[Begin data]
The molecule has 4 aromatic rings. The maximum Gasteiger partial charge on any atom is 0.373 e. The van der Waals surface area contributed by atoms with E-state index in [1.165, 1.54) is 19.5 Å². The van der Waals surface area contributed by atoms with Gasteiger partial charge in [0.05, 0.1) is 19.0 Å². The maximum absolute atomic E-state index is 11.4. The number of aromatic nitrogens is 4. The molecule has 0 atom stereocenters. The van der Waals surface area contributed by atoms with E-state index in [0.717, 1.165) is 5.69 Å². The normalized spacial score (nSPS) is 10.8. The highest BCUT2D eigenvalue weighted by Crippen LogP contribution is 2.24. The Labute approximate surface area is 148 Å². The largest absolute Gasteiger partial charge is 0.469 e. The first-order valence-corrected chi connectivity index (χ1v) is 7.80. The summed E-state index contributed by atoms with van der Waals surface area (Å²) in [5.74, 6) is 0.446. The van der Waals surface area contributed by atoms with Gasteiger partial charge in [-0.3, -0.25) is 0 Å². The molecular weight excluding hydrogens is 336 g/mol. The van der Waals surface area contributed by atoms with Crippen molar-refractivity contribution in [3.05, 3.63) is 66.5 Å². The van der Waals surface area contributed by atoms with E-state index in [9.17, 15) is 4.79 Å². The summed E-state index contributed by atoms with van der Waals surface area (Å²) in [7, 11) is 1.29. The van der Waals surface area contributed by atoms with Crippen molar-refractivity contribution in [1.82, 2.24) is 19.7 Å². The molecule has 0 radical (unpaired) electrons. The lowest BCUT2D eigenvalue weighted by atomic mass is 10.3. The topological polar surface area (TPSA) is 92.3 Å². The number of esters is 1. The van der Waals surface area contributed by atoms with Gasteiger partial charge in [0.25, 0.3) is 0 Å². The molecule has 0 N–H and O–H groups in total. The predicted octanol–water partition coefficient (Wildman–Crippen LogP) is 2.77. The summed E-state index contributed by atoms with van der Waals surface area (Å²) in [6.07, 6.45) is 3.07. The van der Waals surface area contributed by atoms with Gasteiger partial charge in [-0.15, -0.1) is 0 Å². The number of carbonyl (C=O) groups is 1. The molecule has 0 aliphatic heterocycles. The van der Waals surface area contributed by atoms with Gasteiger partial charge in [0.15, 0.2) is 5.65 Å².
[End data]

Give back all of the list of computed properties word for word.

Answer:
The molecule has 4 aromatic rings. The maximum Gasteiger partial charge on any atom is 0.373 e. The van der Waals surface area contributed by atoms with E-state index in [1.165, 1.54) is 19.5 Å². The van der Waals surface area contributed by atoms with Gasteiger partial charge in [0.05, 0.1) is 19.0 Å². The maximum absolute atomic E-state index is 11.4. The number of aromatic nitrogens is 4. The molecule has 0 atom stereocenters. The van der Waals surface area contributed by atoms with E-state index in [0.717, 1.165) is 5.69 Å². The normalized spacial score (nSPS) is 10.8. The highest BCUT2D eigenvalue weighted by Crippen LogP contribution is 2.24. The Labute approximate surface area is 148 Å². The largest absolute Gasteiger partial charge is 0.469 e. The first-order valence-corrected chi connectivity index (χ1v) is 7.80. The summed E-state index contributed by atoms with van der Waals surface area (Å²) in [5.74, 6) is 0.446. The van der Waals surface area contributed by atoms with Gasteiger partial charge in [-0.3, -0.25) is 0 Å². The molecular weight excluding hydrogens is 336 g/mol. The van der Waals surface area contributed by atoms with Crippen molar-refractivity contribution in [3.05, 3.63) is 66.5 Å². The van der Waals surface area contributed by atoms with E-state index in [9.17, 15) is 4.79 Å². The summed E-state index contributed by atoms with van der Waals surface area (Å²) in [7, 11) is 1.29. The van der Waals surface area contributed by atoms with Crippen molar-refractivity contribution in [1.82, 2.24) is 19.7 Å². The molecule has 0 radical (unpaired) electrons. The lowest BCUT2D eigenvalue weighted by atomic mass is 10.3. The topological polar surface area (TPSA) is 92.3 Å². The number of esters is 1. The van der Waals surface area contributed by atoms with Gasteiger partial charge in [0.25, 0.3) is 0 Å². The molecule has 0 N–H and O–H groups in total. The predicted octanol–water partition coefficient (Wildman–Crippen LogP) is 2.77. The summed E-state index contributed by atoms with van der Waals surface area (Å²) in [6.07, 6.45) is 3.07. The van der Waals surface area contributed by atoms with Gasteiger partial charge in [-0.15, -0.1) is 0 Å². The number of carbonyl (C=O) groups is 1. The molecule has 0 aliphatic heterocycles. The van der Waals surface area contributed by atoms with Gasteiger partial charge in [0.15, 0.2) is 5.65 Å².